This return of “donor towns” brings us back to the period from 1999-2005, when New London taxpayers sent $8,210,469 to Concord for redistribution to other municipalities. The schoolchildren of New London received no direct benefit from this $8.2 million.

By way of background, NH law requires that $363.5 million be raised annually from the Statewide Education Property Tax (SWEPT) to go toward the State's share of funding education. The remainder comes from the general fund (lottery profits, real estate transfer tax, etc.). The State establishes a tax rate to raise the $363.5 million, which was $2.19 in fiscal year 2011 (which began July 1, 2010).  If a community with high property values, like New London, raises more under the SWEPT (our total assessed value multiplied by the tax rate) than what the State determines is its cost of an adequate education for our children, then the community has raised “excess” SWEPT.  That excess is redistributed to communities whose education costs are not covered by what they raised under SWEPT (their total assessed value multiplied by the same tax rate).

According to the education funding formula, it costs $1,669,453 to provide what the State defines as an “adequate” education for New London students in the current fiscal year. However, because of high property values, New London can raise $2,663,720 under the SWEPT.  Until July 1, 2011, a “transition formula” was in place that said that if New London raised more than its FY09 cost of “adequacy” plus what it raised under the SWEPT that year – a total of $2,597,855 – it could keep the $65,865 “excess” if it was spent on local education.  

As of July 1, 2011, two major changes will occur: 1) the end of the transition period means the formula will compare the cost of adequacy strictly to the amount raised under the SWEPT;  and 2) any local option disappears and New London will have to send its $1.014 million in “excess” to Concord.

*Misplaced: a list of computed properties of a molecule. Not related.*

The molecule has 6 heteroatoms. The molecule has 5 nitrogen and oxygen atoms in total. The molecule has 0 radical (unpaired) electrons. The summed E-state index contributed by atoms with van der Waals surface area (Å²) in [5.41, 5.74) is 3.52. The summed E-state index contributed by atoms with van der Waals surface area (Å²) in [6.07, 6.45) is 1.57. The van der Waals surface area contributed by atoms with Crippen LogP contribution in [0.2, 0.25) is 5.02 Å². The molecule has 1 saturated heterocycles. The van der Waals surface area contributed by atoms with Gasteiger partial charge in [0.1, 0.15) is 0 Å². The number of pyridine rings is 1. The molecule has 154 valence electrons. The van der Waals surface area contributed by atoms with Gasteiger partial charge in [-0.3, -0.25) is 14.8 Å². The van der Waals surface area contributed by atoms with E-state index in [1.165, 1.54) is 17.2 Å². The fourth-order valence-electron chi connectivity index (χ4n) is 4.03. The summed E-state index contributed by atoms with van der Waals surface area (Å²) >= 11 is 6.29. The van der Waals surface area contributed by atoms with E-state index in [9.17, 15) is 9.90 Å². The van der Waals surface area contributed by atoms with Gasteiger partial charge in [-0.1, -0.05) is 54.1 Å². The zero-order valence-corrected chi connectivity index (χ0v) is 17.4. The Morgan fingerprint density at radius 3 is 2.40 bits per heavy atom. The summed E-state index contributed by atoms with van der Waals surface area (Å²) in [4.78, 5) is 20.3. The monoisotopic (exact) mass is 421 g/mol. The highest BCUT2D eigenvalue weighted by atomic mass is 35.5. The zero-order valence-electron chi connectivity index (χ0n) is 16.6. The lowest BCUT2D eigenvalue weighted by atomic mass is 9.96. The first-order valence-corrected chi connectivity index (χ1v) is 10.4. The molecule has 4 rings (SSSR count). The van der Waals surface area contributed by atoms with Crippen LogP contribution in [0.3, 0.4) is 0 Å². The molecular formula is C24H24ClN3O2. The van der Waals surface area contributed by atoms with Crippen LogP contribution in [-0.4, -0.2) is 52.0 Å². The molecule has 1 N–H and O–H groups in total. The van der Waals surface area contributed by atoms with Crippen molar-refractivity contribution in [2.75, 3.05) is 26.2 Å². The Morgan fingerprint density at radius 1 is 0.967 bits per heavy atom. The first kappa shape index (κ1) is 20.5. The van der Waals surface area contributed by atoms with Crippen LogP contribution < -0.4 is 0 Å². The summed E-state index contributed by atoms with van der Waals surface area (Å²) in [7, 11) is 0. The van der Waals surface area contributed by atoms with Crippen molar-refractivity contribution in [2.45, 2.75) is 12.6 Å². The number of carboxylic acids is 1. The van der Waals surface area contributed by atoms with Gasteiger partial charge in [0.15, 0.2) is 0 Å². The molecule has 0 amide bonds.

It is interesting to note that the Kearsarge Regional School District spent $13,601.07 per schoolchild in 2008-2009 (the latest year for which statewide data are available), but the State's “adequacy formula” only allocates a base per-pupil amount of $3,450 per pupil. While certain school and individual factors may increase the amount, it is clear that the State's cost of “adequacy” bears little relationship to the actual price of education in New Hampshire.
The Coalition Communities -- New London and 34 other municipalities with high property values -- have long supported a constitutional amendment to allow the State to target aid only to the neediest communities. Nearly every other U.S. state uses such a “foundation aid” method of supplementing what the local community cannot raise, instead of the far more expensive option of paying both the first and last dollar of education adequacy.

The Coalition will continue to fight the return of “Donor” towns but it is essential that the residents of New London and other communities talk to their candidates about this subject.  More information on the Coalition Communities and spreadsheets showing the impact as of July 1, 2011, go to:


Jessie Levine, Town Administrator
375 Main Street
New London, NH 03257
603-526-4821 extension 13
Fax: 603-526-9494

Top of this page

Front Page     Great links    Archives

Contact: (replace "+" with "@")